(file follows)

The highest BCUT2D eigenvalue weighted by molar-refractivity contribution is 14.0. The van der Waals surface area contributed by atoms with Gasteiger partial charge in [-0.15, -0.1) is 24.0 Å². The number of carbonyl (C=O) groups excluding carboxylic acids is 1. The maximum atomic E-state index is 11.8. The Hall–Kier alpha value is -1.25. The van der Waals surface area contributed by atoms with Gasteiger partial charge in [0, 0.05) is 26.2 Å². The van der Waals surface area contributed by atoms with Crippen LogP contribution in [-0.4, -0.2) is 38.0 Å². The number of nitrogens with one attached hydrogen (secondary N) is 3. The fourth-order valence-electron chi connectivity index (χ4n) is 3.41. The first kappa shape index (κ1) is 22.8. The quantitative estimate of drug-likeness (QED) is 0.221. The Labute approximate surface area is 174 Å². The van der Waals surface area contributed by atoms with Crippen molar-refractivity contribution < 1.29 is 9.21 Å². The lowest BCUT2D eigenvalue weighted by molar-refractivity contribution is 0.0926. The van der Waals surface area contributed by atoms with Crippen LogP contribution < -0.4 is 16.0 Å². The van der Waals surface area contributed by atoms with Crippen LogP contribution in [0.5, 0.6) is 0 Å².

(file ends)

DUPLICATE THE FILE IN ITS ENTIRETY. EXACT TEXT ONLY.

The highest BCUT2D eigenvalue weighted by molar-refractivity contribution is 14.0. The van der Waals surface area contributed by atoms with Gasteiger partial charge in [-0.15, -0.1) is 24.0 Å². The number of carbonyl (C=O) groups excluding carboxylic acids is 1. The maximum atomic E-state index is 11.8. The Hall–Kier alpha value is -1.25. The van der Waals surface area contributed by atoms with Gasteiger partial charge in [0, 0.05) is 26.2 Å². The van der Waals surface area contributed by atoms with Crippen LogP contribution in [-0.4, -0.2) is 38.0 Å². The number of nitrogens with one attached hydrogen (secondary N) is 3. The fourth-order valence-electron chi connectivity index (χ4n) is 3.41. The first kappa shape index (κ1) is 22.8. The quantitative estimate of drug-likeness (QED) is 0.221. The Labute approximate surface area is 174 Å². The van der Waals surface area contributed by atoms with Crippen molar-refractivity contribution < 1.29 is 9.21 Å². The lowest BCUT2D eigenvalue weighted by molar-refractivity contribution is 0.0926. The van der Waals surface area contributed by atoms with Crippen LogP contribution < -0.4 is 16.0 Å². The van der Waals surface area contributed by atoms with Crippen LogP contribution in [0.5, 0.6) is 0 Å².